Maj. Garrett Wayne Knowlan, 32, a graduate of the Air Force Academy and executive officer for Brig. Gen. David Harris, 96th Test Wing commander at Eglin Air Force Base, was the married father of two children and had lived in Shalimar since 2010, according to an Eglin Air Force base spokeswoman.
The accident, which took place last Thursday, wasn’t made public until Wednesday morning. Air Force public relations officials provided only limited details of the mishap, which is still under investigation.
Knowlan was struck by a boat in Pensacola Bay, according to Maj. Carla Gleason, chief of operations for Air Education and Training Command public affairs at Randolph Air Force Base in San Antonio.
The four-day training course, which focuses on staying alive after parachuting into open water, is designed “for persons at high risk of isolation when they get shot down,” said 1st Lt. Nick Kim, a spokesman for the. Air Force Survival School, headquartered at Fairchild Air Force Base in Washington state.
Knowlan, based at Eglin, was a veteran aviator whose experience included graduating from the Air Force Test Pilot School at Edwards Air Force Base in California. He flew the CV-22 Osprey and HC/MC 130J.
“This is a tragic loss which has been felt throughout team Eglin,” Harris said. “Garrett was an outstanding officer and test engineer, respected through the wing. He was dedicated to the United States Air Force and, as my executive officer, served as my right-hand man.”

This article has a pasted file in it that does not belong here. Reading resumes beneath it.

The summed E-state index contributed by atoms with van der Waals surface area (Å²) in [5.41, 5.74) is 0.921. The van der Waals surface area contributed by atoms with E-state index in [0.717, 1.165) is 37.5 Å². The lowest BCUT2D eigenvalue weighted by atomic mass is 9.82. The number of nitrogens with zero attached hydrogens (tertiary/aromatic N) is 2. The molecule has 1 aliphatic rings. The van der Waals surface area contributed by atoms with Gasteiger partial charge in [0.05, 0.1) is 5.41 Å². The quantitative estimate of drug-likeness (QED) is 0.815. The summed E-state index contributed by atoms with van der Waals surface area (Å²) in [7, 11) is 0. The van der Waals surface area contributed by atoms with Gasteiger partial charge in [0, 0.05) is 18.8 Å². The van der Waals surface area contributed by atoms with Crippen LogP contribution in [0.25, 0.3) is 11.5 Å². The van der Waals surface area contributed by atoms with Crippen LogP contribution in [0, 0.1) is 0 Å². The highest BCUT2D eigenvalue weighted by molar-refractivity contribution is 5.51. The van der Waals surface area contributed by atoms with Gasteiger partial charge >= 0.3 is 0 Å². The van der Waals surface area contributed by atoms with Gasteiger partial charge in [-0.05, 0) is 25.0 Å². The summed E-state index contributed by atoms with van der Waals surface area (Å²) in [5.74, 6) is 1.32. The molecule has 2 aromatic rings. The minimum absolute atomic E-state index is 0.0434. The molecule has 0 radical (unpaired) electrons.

Despite his rank, Knowlan was required to undergo the same training as much less experienced flight crew members, Kim said.
“For survival school, it ranges from a young airman to a high-level officer,” he said.
According to normal schedules of the four-day class, Knowlan was in the third day.
Like thousands of survival trainees before him, Knowlan rode into the bay on a small boat launched from Pensacola Naval Air Station, where the Air Force training program is based. Sometime Thursday afternoon, he was hooked to a parasail while standing on the boat and then hoisted behind it.
The training involves elevating the parasailing students to a height of about 200 feet. Then the trainees are lowered into the water to simulate a parachute drop. According to an Air Force website, once in the water, the students practice signaling rescue aircraft, dealing with hazardous aquatic life and life raft procedures.
Knowlan, a native of Jackson, Mo., is survived by his wife, Megan Marie Shipley Knowlan, and their two sons. Funeral services are tentatively scheduled for Friday in the major’s hometown, where his homecoming will be in accord with the survival school’s motto: “Return with Honor.”
In his obituary, Knowlan was described as a hard-working, outstanding young Christian man who was a “life force” for his wife and young sons.
“Garrett’s death is an unfathomable loss to his family, his friends and his country,” the obituary read. “His death raises many difficult questions that seem impossible to answer.”
The Northwest Florida Daily News contributed to this report.